The whisky also found its way to Belgium, as I was able to taste their products, from start to finish, and I even brought a bottle home. Tax free shopping and plenty of time at the airport might do that to you.

New Make Spirit (63,5% ABV)

It’s a rare treat if you can try the New Make Spirit of a specific whisky brand. It offers the opportunity to taste the distilled product, straight from the copper pans. With the flavours of the New Make Spirit in mind, you can understand better how specific maturation changes the colour, nose, and flavours of a whisky. Obviously, this is not on offer, but can only be tasted during a tasting session at Teerenpeli.

The Teerenpeli New Make Spirit is rather oily, with a nose that gives off strong hints of malt. It is a pure product, warming and smooth, and I was surprised by the high quality. With such a distilled liquid at the heart of everything, I couldn’t help but be excited about what was to follow.

3 Year Old (43% ABV)

Next, I tasted the 3 Year Old whisky, again only available during tasting sessions. Although this is a very young whisky, the dram has quite the potential. Matured on bourbon and sherry casks (60/40), the nose and tasting offered up vanilla, dried fruits, and sweets. There is still rawness in the flavours, though you can tell that this is a great dram in the making. For such a young product, the pure grain alcohol taste was barely noticeable, and the first subtle signs of a complex whisky have started to form.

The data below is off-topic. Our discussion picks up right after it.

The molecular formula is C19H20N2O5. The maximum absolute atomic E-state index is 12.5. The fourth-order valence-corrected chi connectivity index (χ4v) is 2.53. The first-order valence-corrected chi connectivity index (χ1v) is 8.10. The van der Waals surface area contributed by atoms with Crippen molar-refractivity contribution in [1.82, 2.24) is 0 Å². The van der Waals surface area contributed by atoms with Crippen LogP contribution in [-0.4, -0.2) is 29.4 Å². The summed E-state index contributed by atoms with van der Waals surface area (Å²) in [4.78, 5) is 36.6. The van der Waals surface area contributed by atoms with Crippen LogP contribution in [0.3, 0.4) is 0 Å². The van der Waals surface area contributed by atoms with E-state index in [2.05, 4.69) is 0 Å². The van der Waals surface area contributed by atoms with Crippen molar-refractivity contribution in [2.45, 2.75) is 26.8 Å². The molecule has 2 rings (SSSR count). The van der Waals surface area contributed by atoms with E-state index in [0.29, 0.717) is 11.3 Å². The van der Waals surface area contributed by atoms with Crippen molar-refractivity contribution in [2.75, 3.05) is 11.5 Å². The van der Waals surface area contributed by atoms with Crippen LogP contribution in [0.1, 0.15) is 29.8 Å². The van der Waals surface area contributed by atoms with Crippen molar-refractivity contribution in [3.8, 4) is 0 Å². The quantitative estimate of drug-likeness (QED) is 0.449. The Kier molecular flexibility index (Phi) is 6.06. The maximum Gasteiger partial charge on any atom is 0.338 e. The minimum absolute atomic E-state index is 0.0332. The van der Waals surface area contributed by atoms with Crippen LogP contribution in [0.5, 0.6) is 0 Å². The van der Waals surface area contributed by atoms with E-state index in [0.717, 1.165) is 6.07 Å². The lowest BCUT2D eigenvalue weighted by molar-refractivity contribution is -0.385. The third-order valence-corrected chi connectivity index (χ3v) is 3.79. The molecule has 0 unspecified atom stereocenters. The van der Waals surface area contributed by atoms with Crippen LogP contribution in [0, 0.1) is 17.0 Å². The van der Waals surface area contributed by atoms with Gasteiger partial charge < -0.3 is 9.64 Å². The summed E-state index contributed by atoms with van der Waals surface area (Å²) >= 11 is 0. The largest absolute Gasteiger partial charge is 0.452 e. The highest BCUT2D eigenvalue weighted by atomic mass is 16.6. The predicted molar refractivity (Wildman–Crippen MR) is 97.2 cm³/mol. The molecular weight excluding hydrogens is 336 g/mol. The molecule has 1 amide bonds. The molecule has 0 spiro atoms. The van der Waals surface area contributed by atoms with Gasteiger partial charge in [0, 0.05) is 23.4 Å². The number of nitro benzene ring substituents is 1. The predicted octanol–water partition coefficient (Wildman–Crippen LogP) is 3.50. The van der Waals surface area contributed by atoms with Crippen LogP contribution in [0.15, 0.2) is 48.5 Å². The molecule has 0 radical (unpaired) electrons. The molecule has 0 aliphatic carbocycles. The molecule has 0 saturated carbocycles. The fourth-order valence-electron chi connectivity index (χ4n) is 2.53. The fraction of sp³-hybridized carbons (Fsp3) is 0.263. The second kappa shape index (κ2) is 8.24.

10 Year Old (43% ABV)

As the distillery was only built in 2002, the 10 Year Old, with its release in 2015, is a relative new whisky in the Scandinavian scene. Teerenpeli’s 10 Year Old was matured in bourbon and sherry casks (85/15), and is more full-bodied and delicate than its younger sister. Yes, whiskies are feminine to me. Nosing gives off notes of banana, vanilla, sweets, and even toffee. Similar to the 3 Year Old, but the flavours are more expressive and creamier. The influence of the sherry casks is noticeable in the aftertaste: light pepper, liquorice, more banana. For a 10 Year Old, this is a refined whisky.